When your goal is to trim down or tone up, the last thing you want to see is the number on the scale increase. But this is what a lot of us are faced with - and that’s ok! Your hard work hasn’t been for nothing.
During the initial stages of training, your weight can fluctuate by a few kilos over the course of the day. This can be confusing and frustrating, it’s certainly not something to panic about. Although an increase in weight may seem like a step in the wrong direction, this isn’t necessarily the case.
So why does it seem like you’re gaining weight during the initial stages of your fitness journey?
Let's go over the reality of the first few weeks of your transformation journey, and why you shouldn’t be worried if you see the number on the scale increase.
Phase 1: Water weight fluctuation
Depending on how long it was since you last rolled your ankle, you may remember how your body responded to the trauma. The ankle immediately fills up with fluid to protect the injury, giving it a swollen or puffy appearance.
Now apply this principle to your entire body and you’ve got a pretty good idea of what happens when you begin a new training regime!
When taking up a new exercise routine, you put a lot of stress on your body's nervous system and muscle fibres as your unconditioned body adjusts to this new stress (exercising). This causes micro-tears on the muscle fibres, known as micro-trauma, which usually results in a bit of inflammation. The body then responds by retaining fluid to protect the damaged tissue - just like it does to protect a rolled ankle.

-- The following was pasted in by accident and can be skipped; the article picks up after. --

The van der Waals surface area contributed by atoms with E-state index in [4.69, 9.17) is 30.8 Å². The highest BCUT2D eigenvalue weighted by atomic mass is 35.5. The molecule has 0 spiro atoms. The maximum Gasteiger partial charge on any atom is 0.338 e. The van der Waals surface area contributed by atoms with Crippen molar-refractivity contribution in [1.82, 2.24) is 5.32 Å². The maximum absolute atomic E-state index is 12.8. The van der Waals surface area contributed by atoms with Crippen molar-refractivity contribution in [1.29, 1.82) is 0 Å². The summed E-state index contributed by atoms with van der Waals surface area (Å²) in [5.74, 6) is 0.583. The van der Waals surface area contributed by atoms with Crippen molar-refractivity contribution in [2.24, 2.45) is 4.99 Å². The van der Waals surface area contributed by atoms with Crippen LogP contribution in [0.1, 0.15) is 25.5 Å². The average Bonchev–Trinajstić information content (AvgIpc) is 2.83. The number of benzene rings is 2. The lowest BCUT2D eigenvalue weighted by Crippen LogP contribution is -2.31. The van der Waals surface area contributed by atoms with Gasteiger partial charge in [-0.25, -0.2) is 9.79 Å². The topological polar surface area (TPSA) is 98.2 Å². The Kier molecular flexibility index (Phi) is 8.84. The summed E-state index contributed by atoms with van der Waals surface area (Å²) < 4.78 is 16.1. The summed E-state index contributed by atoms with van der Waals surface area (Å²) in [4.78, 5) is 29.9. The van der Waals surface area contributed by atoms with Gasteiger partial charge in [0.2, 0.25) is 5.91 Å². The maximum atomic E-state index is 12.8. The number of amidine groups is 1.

These conditions in your muscle fibres are the reason you may see an increase in your weight during the first few weeks of training. It's not fat, it's not permanent, it’s just the retention of fluid protecting the damage to your muscles.
Phase 2: Dropping the water weight
As you continue exercising regularly and establishing it as a part of your routine, your body stores more glycogen to fuel that exercise. Glycogen is then broken down by your muscle cells and converted to glucose (the main type of sugar in our blood), which is the energy source for your muscles.
Glycogen is stored in water and has to bind with water as part of the process to fuel the muscle, which adds a small amount of water weight as well.
As your muscles become more conditioned to your routine, this process becomes more efficient. They start requiring less glycogen to maintain the same level of energy output, which lessens your water retention and balances out your weight fluctuations.
Remember: Muscle weighs more than fat
It's also worth mentioning that the number you see on the sale will increase from the lean muscle mass that you add by building your muscles during your training. This will typically take up to around a month, by which point, you will probably be experiencing a steady weight-loss trend if you’re dedicated to your exercise routine.
So while you might be concerned that the number on the scale creeps up and down, realise that it’s just a part of your transformation journey!
Despite the number you see at your feet, you’re still on your way to smashing your goals and realising your best self!